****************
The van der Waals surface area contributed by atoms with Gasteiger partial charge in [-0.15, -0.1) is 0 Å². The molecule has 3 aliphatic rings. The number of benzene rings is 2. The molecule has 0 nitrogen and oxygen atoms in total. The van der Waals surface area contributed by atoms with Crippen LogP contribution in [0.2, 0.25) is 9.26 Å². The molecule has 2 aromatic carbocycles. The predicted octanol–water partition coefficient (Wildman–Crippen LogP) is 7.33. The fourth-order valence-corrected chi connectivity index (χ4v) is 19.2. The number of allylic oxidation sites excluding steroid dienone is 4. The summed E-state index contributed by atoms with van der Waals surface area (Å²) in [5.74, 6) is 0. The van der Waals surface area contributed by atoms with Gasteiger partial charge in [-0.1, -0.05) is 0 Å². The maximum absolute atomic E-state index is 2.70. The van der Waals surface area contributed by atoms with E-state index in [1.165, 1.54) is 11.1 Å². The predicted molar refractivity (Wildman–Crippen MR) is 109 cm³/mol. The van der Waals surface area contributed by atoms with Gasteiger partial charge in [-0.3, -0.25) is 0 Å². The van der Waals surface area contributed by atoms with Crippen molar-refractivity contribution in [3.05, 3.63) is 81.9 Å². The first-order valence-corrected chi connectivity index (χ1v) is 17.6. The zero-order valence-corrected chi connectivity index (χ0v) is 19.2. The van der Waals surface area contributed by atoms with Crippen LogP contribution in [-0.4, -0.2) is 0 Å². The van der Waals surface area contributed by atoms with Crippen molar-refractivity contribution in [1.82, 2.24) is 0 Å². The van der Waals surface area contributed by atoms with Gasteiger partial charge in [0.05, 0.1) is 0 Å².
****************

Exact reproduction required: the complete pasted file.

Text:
The van der Waals surface area contributed by atoms with Gasteiger partial charge in [-0.15, -0.1) is 0 Å². The molecule has 3 aliphatic rings. The number of benzene rings is 2. The molecule has 0 nitrogen and oxygen atoms in total. The van der Waals surface area contributed by atoms with Crippen LogP contribution in [0.2, 0.25) is 9.26 Å². The molecule has 2 aromatic carbocycles. The predicted octanol–water partition coefficient (Wildman–Crippen LogP) is 7.33. The fourth-order valence-corrected chi connectivity index (χ4v) is 19.2. The number of allylic oxidation sites excluding steroid dienone is 4. The summed E-state index contributed by atoms with van der Waals surface area (Å²) in [5.74, 6) is 0. The van der Waals surface area contributed by atoms with Gasteiger partial charge in [-0.1, -0.05) is 0 Å². The maximum absolute atomic E-state index is 2.70. The van der Waals surface area contributed by atoms with E-state index in [1.165, 1.54) is 11.1 Å². The predicted molar refractivity (Wildman–Crippen MR) is 109 cm³/mol. The van der Waals surface area contributed by atoms with Gasteiger partial charge in [-0.3, -0.25) is 0 Å². The van der Waals surface area contributed by atoms with Crippen molar-refractivity contribution in [3.05, 3.63) is 81.9 Å². The first-order valence-corrected chi connectivity index (χ1v) is 17.6. The zero-order valence-corrected chi connectivity index (χ0v) is 19.2. The van der Waals surface area contributed by atoms with Crippen LogP contribution in [-0.4, -0.2) is 0 Å². The van der Waals surface area contributed by atoms with Crippen molar-refractivity contribution in [1.82, 2.24) is 0 Å². The van der Waals surface area contributed by atoms with Gasteiger partial charge in [0.05, 0.1) is 0 Å².